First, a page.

Brigid Behrens and Amelia Browder
Staff Writer and Contributing Writer
A gleaming treasure in USF’s large collection of social justice focused events, the Human Rights Film Festival began last Thursday. The festival was a three-day event held in Presentation Theater that featured films covering a wide assortment of human rights matters, Q-and-A’s with experts and professors and student-made short films. The Human Rights Film Festival annually presents groundbreaking documentaries and films free of charge for all of San Francisco. Cine Acción and the College of Arts and Sciences have brought together a colorful collection of shorts, documentaries and films since 2003, and even USF student productions since 2016.
The fest kicked off with films made by students and a short conversation between the filmmakers and audience after each students’ short film. Each student film was personal with a palpable message. The student shorts covered topics like being Muslim in the world of beauty (“Hijab Stigma” by Sara Alghesheyan), eating disorders (“Expansion On Eating” by Sarah Frei), limited access to higher education and financial aid (“The College Fund”) and what pursuing higher education is like as a first generation college student (“Roots #1 and Roots #2” by Kiko Valle). Each student displayed deep passion for the issues covered in their films by making themselves vulnerable and showing their struggles to the school and community through film. The two filmmakers of “The College Fund” shared that they feel “education is the gateway to the rest of our lives.” Frei shared very intimate poetry and experiences with her eating disorder.
Throughout the three days of the festival, students were ushered into the intimate theater with a detailed program briefing viewers on each film. Three of the Saturday films, “What Doesn’t Kill Me,” “Bones of Contention” and “Dolores,” pulled the curtain back on injustices and overlooked heroes of history. The crowds were steady all day on Saturday – there was an even mixture of students, professors, professionals and many non-USF persons there.
The first movie, “What Doesn’t Kill Me,” followed the stories of many women, primarily in Oklahoma, who have grappled with the terrors of abusive partners and been cheated out of security and custody of their children by the U.S. justice system. The cinematography and music in the film was superb, and the creative shots of the different women interviewed was very well done. “What Doesn’t Kill Me” covered a widespread issue within the U.S. legal system while simultaneously touching on important, internalized consequences of our country’s patriarchy.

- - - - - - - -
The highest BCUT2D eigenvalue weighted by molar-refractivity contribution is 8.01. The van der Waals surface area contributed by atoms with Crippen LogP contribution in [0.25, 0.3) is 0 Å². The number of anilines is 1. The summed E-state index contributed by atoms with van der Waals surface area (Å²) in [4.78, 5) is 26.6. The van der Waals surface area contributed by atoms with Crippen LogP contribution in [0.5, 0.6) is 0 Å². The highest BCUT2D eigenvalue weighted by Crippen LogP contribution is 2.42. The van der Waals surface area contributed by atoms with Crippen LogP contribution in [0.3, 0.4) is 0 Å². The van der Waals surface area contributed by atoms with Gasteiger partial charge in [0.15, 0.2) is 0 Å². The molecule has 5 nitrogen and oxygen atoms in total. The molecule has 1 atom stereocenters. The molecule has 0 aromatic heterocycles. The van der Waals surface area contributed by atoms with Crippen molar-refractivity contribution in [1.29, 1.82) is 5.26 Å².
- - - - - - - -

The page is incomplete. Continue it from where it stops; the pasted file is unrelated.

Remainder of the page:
Shifting the focus onto a different part of the world, the film “Bones of Contention” was about the history of the LGBTQ community in Spain. The film showed their suppression and condemnation under the reign of Francisco Franco’s fascist regime in the early 1900s and focused on the disappearance of a Spanish LGBTQ hero, Federico Garcia Lorca. Lorca was a symbol of LGBTQ struggles throughout Spain. He traveled through Spain, putting on fantastic plays all over the country, and represented a cultural movement of the 1930s.
Another overlooked hero in the 20th century was Dolores Huerta. “Dolores” focused on Huerta, who served alongside Cesar Chavez in fighting and advocating for workers’ rights in the ’50s and ’60s. Dolores was a skilled and often overlooked civil rights activist and lobbyist. She formed the United Farm Workers union and provided services for undocumented and mistreated workers, changing legislation for workers rights.
Through and through, the festival was a success and a pleasure. We applaud USF for its dedication to social justice, art and human rights. Each film featured explored a complex and fascinating issue and inspired all to learn more and give more. They brought awareness to issues many viewers didn’t even know existed, but have discovered a concern for and a connection to.